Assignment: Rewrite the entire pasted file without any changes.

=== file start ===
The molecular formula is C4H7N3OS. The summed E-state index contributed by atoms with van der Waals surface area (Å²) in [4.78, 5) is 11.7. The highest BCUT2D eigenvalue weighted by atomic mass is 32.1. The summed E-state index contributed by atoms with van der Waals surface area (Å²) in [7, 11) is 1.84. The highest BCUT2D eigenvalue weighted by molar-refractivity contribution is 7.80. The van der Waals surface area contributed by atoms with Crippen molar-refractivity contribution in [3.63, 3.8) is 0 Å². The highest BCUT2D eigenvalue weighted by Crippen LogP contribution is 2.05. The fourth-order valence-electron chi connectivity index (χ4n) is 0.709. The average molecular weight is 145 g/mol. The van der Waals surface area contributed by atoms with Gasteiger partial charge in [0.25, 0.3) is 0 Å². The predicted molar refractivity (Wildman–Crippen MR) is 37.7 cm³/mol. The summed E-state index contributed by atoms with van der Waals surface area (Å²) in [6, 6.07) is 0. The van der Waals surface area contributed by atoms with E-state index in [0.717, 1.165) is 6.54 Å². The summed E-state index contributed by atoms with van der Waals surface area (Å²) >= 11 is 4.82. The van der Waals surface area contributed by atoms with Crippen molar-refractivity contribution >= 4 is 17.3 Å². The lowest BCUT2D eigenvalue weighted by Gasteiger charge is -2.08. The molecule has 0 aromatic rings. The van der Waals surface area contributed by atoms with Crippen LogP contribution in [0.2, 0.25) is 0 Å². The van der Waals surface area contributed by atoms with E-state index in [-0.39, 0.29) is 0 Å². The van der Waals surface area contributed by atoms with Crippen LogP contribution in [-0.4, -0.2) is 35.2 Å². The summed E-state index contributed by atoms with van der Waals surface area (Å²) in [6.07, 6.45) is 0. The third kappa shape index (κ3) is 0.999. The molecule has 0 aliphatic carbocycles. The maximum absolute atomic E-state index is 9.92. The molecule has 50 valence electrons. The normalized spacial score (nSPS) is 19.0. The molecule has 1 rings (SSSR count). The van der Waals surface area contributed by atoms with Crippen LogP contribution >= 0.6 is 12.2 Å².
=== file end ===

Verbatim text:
The molecular formula is C4H7N3OS. The summed E-state index contributed by atoms with van der Waals surface area (Å²) in [4.78, 5) is 11.7. The highest BCUT2D eigenvalue weighted by atomic mass is 32.1. The summed E-state index contributed by atoms with van der Waals surface area (Å²) in [7, 11) is 1.84. The highest BCUT2D eigenvalue weighted by molar-refractivity contribution is 7.80. The van der Waals surface area contributed by atoms with Crippen molar-refractivity contribution in [3.63, 3.8) is 0 Å². The highest BCUT2D eigenvalue weighted by Crippen LogP contribution is 2.05. The fourth-order valence-electron chi connectivity index (χ4n) is 0.709. The average molecular weight is 145 g/mol. The van der Waals surface area contributed by atoms with Gasteiger partial charge in [0.25, 0.3) is 0 Å². The predicted molar refractivity (Wildman–Crippen MR) is 37.7 cm³/mol. The summed E-state index contributed by atoms with van der Waals surface area (Å²) in [6, 6.07) is 0. The van der Waals surface area contributed by atoms with E-state index in [0.717, 1.165) is 6.54 Å². The summed E-state index contributed by atoms with van der Waals surface area (Å²) >= 11 is 4.82. The van der Waals surface area contributed by atoms with Crippen molar-refractivity contribution >= 4 is 17.3 Å². The lowest BCUT2D eigenvalue weighted by Gasteiger charge is -2.08. The molecule has 0 aromatic rings. The van der Waals surface area contributed by atoms with Crippen LogP contribution in [0.2, 0.25) is 0 Å². The van der Waals surface area contributed by atoms with E-state index in [-0.39, 0.29) is 0 Å². The van der Waals surface area contributed by atoms with Crippen LogP contribution in [-0.4, -0.2) is 35.2 Å². The summed E-state index contributed by atoms with van der Waals surface area (Å²) in [6.07, 6.45) is 0. The third kappa shape index (κ3) is 0.999. The molecule has 0 aliphatic carbocycles. The maximum absolute atomic E-state index is 9.92. The molecule has 50 valence electrons. The normalized spacial score (nSPS) is 19.0. The molecule has 1 rings (SSSR count). The van der Waals surface area contributed by atoms with Crippen LogP contribution >= 0.6 is 12.2 Å².